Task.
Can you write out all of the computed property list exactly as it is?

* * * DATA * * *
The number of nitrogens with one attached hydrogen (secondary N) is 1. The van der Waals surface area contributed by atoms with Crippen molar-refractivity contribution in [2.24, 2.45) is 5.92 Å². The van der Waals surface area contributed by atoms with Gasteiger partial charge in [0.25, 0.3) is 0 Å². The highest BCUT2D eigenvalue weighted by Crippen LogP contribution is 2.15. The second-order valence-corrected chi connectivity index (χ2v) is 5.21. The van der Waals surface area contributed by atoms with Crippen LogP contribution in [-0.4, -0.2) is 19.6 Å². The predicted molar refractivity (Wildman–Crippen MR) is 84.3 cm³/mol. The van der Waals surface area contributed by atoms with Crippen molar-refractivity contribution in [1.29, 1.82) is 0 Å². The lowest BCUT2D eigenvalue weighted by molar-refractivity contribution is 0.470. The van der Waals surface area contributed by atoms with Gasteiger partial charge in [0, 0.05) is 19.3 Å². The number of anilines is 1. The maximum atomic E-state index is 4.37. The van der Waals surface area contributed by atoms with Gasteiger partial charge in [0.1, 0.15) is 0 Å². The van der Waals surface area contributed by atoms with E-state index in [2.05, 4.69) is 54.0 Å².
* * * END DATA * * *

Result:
The number of nitrogens with one attached hydrogen (secondary N) is 1. The van der Waals surface area contributed by atoms with Crippen molar-refractivity contribution in [2.24, 2.45) is 5.92 Å². The van der Waals surface area contributed by atoms with Gasteiger partial charge in [0.25, 0.3) is 0 Å². The highest BCUT2D eigenvalue weighted by Crippen LogP contribution is 2.15. The second-order valence-corrected chi connectivity index (χ2v) is 5.21. The van der Waals surface area contributed by atoms with Crippen LogP contribution in [-0.4, -0.2) is 19.6 Å². The predicted molar refractivity (Wildman–Crippen MR) is 84.3 cm³/mol. The van der Waals surface area contributed by atoms with Crippen molar-refractivity contribution in [1.29, 1.82) is 0 Å². The lowest BCUT2D eigenvalue weighted by molar-refractivity contribution is 0.470. The van der Waals surface area contributed by atoms with Gasteiger partial charge in [0, 0.05) is 19.3 Å². The number of anilines is 1. The maximum atomic E-state index is 4.37. The van der Waals surface area contributed by atoms with Gasteiger partial charge in [0.1, 0.15) is 0 Å². The van der Waals surface area contributed by atoms with E-state index in [2.05, 4.69) is 54.0 Å².